5️⃣ Become a "no" pro.

Tell me if this sounds familiar:

You need to ask someone a favour. You go to see them, lay out your idea, and deliver the ask. They are INSANELY enthusiastic about your idea and go on about how this is something you NEED to see through. They give you a name of someone they think would be PERFECT for your project and send you on your way. You leave their office, feeling proud of your idea, and excited to take the next step towards turning it into a reality.

Then it hits you: they turned you down.

BOOM! You just go "No Pro'ed"!

A "No" Pro is a person who is exceptional at saying no in a way that does not make you realize they've said no to you.

Here are three "No" Pro tactics you can start playing around with:

  • ❤️ Use Kindness: "Thank you so much for thinking of me! I truly appreciate it but I can't take that on right now."
  • 💡 Present Alternatives: "I can't do that specifically, but I could help with..."
  • 🗓 Defer It: "Right now is not the best time, could we try in a month?"

Saying "no" doesn't have to feel like you just punched a person in the face. Let them down easy by growing your "No" Pro skills over time. PRO TIP: Next time you get "No" Pro'ed, write down how they pulled it off and add that move to your repertoire!

6️⃣ Find a "no" buddy.

Coming to the realization that you have contributed to creating the conditions you claim you don't want in your life is a tough pill to swallow. Even harder is realizing that the only person that can bring on the positive change that you need is yourself.

But the hardest thing is getting started.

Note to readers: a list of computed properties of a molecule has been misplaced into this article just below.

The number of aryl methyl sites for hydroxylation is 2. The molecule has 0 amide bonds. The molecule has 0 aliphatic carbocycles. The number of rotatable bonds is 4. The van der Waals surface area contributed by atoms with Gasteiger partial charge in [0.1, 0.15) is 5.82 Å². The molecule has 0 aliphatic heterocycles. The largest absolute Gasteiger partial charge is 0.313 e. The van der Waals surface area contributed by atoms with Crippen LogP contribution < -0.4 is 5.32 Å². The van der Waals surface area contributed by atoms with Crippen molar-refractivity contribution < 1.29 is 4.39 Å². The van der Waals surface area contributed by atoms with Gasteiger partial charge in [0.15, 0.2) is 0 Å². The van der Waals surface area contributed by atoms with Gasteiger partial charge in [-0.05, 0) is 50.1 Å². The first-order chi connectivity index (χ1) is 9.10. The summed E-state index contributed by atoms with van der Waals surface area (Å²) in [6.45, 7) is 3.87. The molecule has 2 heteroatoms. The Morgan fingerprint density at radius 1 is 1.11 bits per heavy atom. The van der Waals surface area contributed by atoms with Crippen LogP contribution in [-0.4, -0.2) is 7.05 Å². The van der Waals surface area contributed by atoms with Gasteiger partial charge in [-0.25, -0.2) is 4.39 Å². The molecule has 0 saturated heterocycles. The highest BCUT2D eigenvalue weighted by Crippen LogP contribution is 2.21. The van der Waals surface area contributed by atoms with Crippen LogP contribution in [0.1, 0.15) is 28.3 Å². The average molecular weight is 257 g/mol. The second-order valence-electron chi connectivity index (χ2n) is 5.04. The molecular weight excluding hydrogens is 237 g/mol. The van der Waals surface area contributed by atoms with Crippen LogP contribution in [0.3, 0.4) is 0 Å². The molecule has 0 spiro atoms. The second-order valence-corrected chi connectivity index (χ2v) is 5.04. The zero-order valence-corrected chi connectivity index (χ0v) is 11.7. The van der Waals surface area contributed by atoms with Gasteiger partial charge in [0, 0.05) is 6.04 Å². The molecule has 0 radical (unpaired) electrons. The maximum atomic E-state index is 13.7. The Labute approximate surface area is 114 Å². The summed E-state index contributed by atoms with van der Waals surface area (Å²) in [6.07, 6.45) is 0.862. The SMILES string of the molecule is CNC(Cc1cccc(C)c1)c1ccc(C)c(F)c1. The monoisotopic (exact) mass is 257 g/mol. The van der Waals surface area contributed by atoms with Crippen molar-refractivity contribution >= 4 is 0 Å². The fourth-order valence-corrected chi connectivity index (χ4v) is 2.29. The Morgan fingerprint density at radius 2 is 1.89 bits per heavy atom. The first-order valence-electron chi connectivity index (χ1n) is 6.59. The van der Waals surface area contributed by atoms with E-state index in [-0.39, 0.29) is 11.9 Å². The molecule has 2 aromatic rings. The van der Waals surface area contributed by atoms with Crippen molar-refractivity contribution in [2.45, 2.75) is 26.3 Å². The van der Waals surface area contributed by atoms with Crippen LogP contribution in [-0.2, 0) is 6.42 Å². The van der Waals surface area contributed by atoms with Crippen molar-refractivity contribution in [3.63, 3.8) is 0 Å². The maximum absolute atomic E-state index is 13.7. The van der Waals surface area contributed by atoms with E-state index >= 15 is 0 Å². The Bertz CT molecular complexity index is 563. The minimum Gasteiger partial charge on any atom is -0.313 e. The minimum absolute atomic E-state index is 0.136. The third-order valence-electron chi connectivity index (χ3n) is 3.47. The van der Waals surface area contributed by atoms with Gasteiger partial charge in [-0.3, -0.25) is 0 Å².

If you're trying to get better at saying "no", let a friend or colleague that you trust know that this is an area in which you are trying to grow. An accountability partner can go a long way in helping you stay committed to the boundaries that you set for your well-being, especially if you share your "why" they boundaries list that you created in the previous steps.

If possible, find someone you trust at school as they will be alongside you in the trenches when a "no" situation comes up. It always easiest to do the hard thing when you've got that kind of support right beside you in those moments.

7️⃣ Let go of your "no"

If you're going to get good at saying "no", you need to learn to let go.

Don't dwell, make assumptions, or entertain conversations in your head. Although those kinds of mental battles aren't grounded in reality, they can take up just as much energy as though they were.

Instead, be proud that you are for protecting what's important to you by saying "no" to the things that are not. Life can only be lived in a forward direction, so say "no", let go, and keep moving.

8️⃣ Give yourself grace.

If you're still reading, chances are "no" is a struggle for you and maybe that led to a bad situation recently in your career.

There have been moments in which I let myself down by saying "yes" when I should have said "no". In those moments, it can be easy to beat yourself up about it and start ruminating on negative thoughts.

Failure is part of growth. Treat yourself with the same compassion you would show others and allow yourself to get back on your feet. Each opportunity to say "no" is a rep and get stronger with each rep you put it. So save that energy you would've used on self-loathing and put it towards finding the strength to saying "no", respecting your boundaries, and caring for yourself next time.

Many of us had to learn the hard way that saying "yes" to everything isn't healthy. Remember that you can't pour from an empty cup: to best serve your students, you need to take care of yourself first.

So remember, the fastest way to spell "self-care" is with just two letters:


If you enjoyed this blog post, feel free to share it with a colleague! You can also subscribe to my newsletter to make sure that you don’t miss out on any future posts that I share.

Thanks so much for reading and happy teaching!

Joey Feith
Joey Feith is a physical education teacher based out of Nova Scotia and the founder of ThePhysicalEducator.com.